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Practice Management > Building Your Business > Leadership

AAA Suit Continued

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A court hearing on a disputed leadership post at the American Academy of Actuaries has been continued until Tuesday.

Bruce Schobel, who had until recently been president-elect of the AAA, Washington, brought the case in the U.S. District Court in Washington. He is seeking an injunction against the AAA board, to block its decision to remove him from the president-elect post. He also is seeking an award of more than $2 million. Schobel is alleging that he was removed illegally and defamed by the board.

The AAA board voted Aug. 5 to oust Schobel as president-elect without initially informing its members of the decision. Schobel was originally set to take over as president of the organization Oct. 26.

According to papers filed in that case, the majority of the board voted to remove Schobel at the request of 19 former AAA presidents, who had petitioned the board for Schobel’s removal in an e-mail sent to board members July 9. That message expressed reservations about Schobel’s suitability as president.

In the Aug. 5 vote, 17 of 29 board members voted to remove Schobel as president of the group and 9 were opposed, while 1 abstained and 2 were not present, according to sources.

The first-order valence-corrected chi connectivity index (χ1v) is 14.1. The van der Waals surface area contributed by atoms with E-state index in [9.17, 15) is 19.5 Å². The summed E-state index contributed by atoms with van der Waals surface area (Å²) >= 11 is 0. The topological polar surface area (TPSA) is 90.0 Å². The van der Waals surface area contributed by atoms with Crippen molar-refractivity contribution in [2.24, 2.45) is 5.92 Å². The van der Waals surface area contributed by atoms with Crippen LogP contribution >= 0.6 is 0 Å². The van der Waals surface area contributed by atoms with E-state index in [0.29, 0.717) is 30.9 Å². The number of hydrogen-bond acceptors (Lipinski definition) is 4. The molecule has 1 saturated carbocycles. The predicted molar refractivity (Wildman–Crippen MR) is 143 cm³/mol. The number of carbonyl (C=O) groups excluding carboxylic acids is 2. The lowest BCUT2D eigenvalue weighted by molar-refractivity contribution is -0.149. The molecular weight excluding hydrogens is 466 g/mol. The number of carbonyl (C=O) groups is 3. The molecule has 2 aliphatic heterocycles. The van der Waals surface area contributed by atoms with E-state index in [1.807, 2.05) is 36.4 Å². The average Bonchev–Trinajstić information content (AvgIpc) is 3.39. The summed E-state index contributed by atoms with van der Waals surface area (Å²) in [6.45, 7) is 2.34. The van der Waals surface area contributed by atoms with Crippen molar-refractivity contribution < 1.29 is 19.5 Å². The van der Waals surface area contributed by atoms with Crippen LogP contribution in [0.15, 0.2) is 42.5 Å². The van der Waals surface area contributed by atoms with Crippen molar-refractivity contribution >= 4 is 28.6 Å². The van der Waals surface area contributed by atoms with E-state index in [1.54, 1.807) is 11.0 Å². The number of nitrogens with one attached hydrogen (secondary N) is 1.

An AAA spokesman, Andrew Simonelli, and a former president of the group, David Hartman, declined to comment because the matter is in litigation.

Arbitrators recently decided in favor of upholding a defamation charge by Sarah Sanford, a former executive of the Society of Actuaries, Schaumburg, Ill. against the SOA and Schobel, who was president of the SOA in 2007-2008.

Sanford, the SOA’s former executive director, alleged that she had been fired from her post after Schobel libeled her. Although it is not clear how the board learned of that case, papers filed by Sanford disclosed that Schobel had been convicted of “atrocious assault and battery,” a felony, more than 30 years ago. The court in the Sanford case as well as an arbitrator upheld the plaintiff and awarded her a judgment in excess of $2 million earlier this year.

Hartman urged the president-elect to step down in July, in a letter written before the former presidents’ e-mail to the board,.

“I, and most of my fellow past presidents of the AAA, fear that the public trust that the American Academy of Actuaries has built up over the years since its founding in 1965 is at risk of being damaged,” Hartman wrote. “The source of the risk is the American Arbitration Association [award] document.”


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